President Putin speaks at Vostochny Cosmodrome in April 2016. Credit: KREMLIN.RU

WASHINGTON — Russia over the past year has stepped up threats against satellites in orbit, a trend that is not likely to slow down. China, meanwhile, continues to display advances in space capabilities including the launch of an experimental spaceplane that may have deployed at least one small satellite on orbit. 

These are findings from new reports by the Center for Strategic and International Studies (CSIS) and the Secure World Foundation (SWF) released April 1. 

CSIS’ Space Threat Assessment and SWF’s Global Counterspace Capabilities are updated annually with open source information. They highlight global developments in anti-satellite weapons. 

The most significant change from a year ago has been Russia’s more aggressive behavior, said CSIS. 

“Russia was the most active in testing anti-satellite weapons over the past year, including tests of a space-based weapon that appears to be capable of firing projectiles at other satellites,” said the Space Threat Assessment. 

According to the SWF report, “there is strong evidence that Russia has embarked on a set of programs since 2010 to regain many of its Cold War-era counterspace capabilities. Since 2010, Russia has been testing technologies for rendezvous and proximity operations in both low Earth and geostationary orbits that could lead to or support a co-orbital anti-satellite capability.”

These technologies  can be used for non-aggressive applications such as surveillance and inspection of foreign satellites, the report says. “However, Russia has deployed two ‘sub-satellites’ at high-velocity, which suggests at least some of their rendezvous and proximity operations in low Earth orbit are of a weapons nature.”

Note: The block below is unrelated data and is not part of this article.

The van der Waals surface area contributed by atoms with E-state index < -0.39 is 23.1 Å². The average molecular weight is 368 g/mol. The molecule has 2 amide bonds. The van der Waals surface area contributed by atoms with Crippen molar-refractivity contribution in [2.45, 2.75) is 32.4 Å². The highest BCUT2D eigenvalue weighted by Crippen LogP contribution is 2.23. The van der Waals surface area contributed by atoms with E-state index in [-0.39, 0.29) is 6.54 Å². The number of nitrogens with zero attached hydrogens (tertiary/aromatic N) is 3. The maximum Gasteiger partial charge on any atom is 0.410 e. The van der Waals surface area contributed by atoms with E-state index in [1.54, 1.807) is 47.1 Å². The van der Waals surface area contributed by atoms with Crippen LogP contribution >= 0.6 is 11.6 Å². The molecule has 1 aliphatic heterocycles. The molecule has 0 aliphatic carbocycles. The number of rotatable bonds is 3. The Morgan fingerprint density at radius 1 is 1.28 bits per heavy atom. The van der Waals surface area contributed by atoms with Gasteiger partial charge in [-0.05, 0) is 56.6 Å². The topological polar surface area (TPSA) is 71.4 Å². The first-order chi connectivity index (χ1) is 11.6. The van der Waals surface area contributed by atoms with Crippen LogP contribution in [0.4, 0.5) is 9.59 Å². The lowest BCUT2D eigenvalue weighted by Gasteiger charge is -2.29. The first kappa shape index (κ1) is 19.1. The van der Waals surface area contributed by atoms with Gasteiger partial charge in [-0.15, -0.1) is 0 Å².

CSIS noted that Russia tested a co-orbital anti-satellite weapon in July 2020, and tested a direct-ascent anti-satellite weapon in December 2020. “These activities are not new and reflect a pattern of behavior in which Russia has continued to develop and reconstitute its counterspace capabilities.”

Anti-satellite weapons can be kinetic systems like missiles or electronic weapons such as jammers. Of particular concern are kinetic weapons that produce orbital debris when they strike a target. “They pose a serious risk to the space environment and the ability of all nations to use the space domain for prosperity and security,” CSIS said. 

Sandra Erwin writes about military space programs, policy, technology and the industry that supports this sector. She has covered the military, the Pentagon, Congress and the defense industry for nearly two decades as editor of NDIA’s National Defense...